F&B and Beyond: Shoe and Canoe

Shoe and Canoe / Delta Calgary Downtown

CHIL Interior Design / Adèle Rankin, lead


Delta Hotels began in British Columbia in 1962 and branched out over the decades into a four-star brand. Marriott International bought the chain in 2015; it now boasts 63 hotels and resorts worldwide. Rankin’s firm has worked closely with Marriott for several years and is deeply involved in the repositioning of its Delta properties to “streamline the customer experience, make it more immersive.”

Traffic patterns were closely studied to allow for easier transitions from the lobby to and through the bar and dining area. Rankin purposely turned the upscale-casual bar serving local food and craft brews into a community hub. Seating varies from communal to private, in addition to “non-committal space allowing flexibility without necessarily dining.” A good example of this is the intimate “family room” feel at the bar lounge’s centre, which features a homey fireplace and throw-pillowed couches.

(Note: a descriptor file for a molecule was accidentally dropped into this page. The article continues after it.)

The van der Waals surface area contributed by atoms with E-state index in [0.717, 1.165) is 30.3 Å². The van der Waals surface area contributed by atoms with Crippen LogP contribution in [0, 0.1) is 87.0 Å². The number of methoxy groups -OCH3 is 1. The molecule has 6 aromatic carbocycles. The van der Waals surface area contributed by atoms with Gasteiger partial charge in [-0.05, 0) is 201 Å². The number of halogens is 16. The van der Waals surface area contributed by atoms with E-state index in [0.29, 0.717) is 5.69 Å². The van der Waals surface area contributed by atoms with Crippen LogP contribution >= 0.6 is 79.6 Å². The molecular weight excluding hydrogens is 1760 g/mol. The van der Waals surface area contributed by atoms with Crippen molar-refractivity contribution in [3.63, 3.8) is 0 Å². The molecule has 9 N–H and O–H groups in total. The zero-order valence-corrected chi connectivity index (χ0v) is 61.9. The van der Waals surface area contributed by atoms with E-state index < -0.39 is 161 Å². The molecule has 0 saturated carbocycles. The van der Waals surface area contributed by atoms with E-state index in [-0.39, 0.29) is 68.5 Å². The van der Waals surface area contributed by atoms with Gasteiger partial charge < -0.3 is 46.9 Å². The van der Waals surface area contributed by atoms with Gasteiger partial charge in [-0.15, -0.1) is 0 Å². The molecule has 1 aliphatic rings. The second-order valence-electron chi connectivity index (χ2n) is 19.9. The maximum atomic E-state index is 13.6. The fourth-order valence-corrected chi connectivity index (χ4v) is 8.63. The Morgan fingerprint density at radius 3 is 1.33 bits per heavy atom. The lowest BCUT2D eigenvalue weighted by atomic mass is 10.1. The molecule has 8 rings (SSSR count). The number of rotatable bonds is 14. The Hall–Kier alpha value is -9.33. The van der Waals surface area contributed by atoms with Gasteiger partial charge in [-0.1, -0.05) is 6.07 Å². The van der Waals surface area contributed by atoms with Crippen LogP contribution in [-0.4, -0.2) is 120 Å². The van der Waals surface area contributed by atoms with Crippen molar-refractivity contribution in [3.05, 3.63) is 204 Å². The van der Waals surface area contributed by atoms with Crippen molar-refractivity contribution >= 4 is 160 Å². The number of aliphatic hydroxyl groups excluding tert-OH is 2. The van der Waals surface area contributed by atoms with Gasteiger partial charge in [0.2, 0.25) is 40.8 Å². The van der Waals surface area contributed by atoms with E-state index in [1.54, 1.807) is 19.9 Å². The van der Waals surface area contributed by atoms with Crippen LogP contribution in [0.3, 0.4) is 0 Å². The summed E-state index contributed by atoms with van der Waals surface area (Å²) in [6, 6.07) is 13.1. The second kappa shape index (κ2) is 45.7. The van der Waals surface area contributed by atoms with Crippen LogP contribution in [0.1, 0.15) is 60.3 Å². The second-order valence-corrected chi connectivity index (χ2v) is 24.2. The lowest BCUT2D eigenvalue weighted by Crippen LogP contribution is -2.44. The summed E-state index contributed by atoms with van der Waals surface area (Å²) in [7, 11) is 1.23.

The restaurant’s concept pays homage to 19th century Canadian explorer David Thompson, a surveyor and mapmaker known for getting around either by foot or boat, hence a stylized canoe greets arrivals either in the logo or suspended in the lobby.


Woven throughout the space are homages big and small to Welsh-Canadian explorer David Thompson, whose daring exploits Rankin equates to Calgary’s Can-do spirit. Thompson’s geographic explorations of Western Canada and parts of the States (“by shoe and canoe,” hence the hospitality area’s moniker) began seven years before the much more lauded Americans Lewis and Clark started their own cartographic adventures. In tribute, Rankin uses a palette inspired by forests and rivers, and “natural materials like wood, copper and rope, plus bespoke wool fabrics reminiscent of old tailoring.” Above the bar hangs a pen-and-sepia map of present-day Calgary and an upside down canoe-cum-light-fixture graces its lounge.

Photography by Jaime Anholt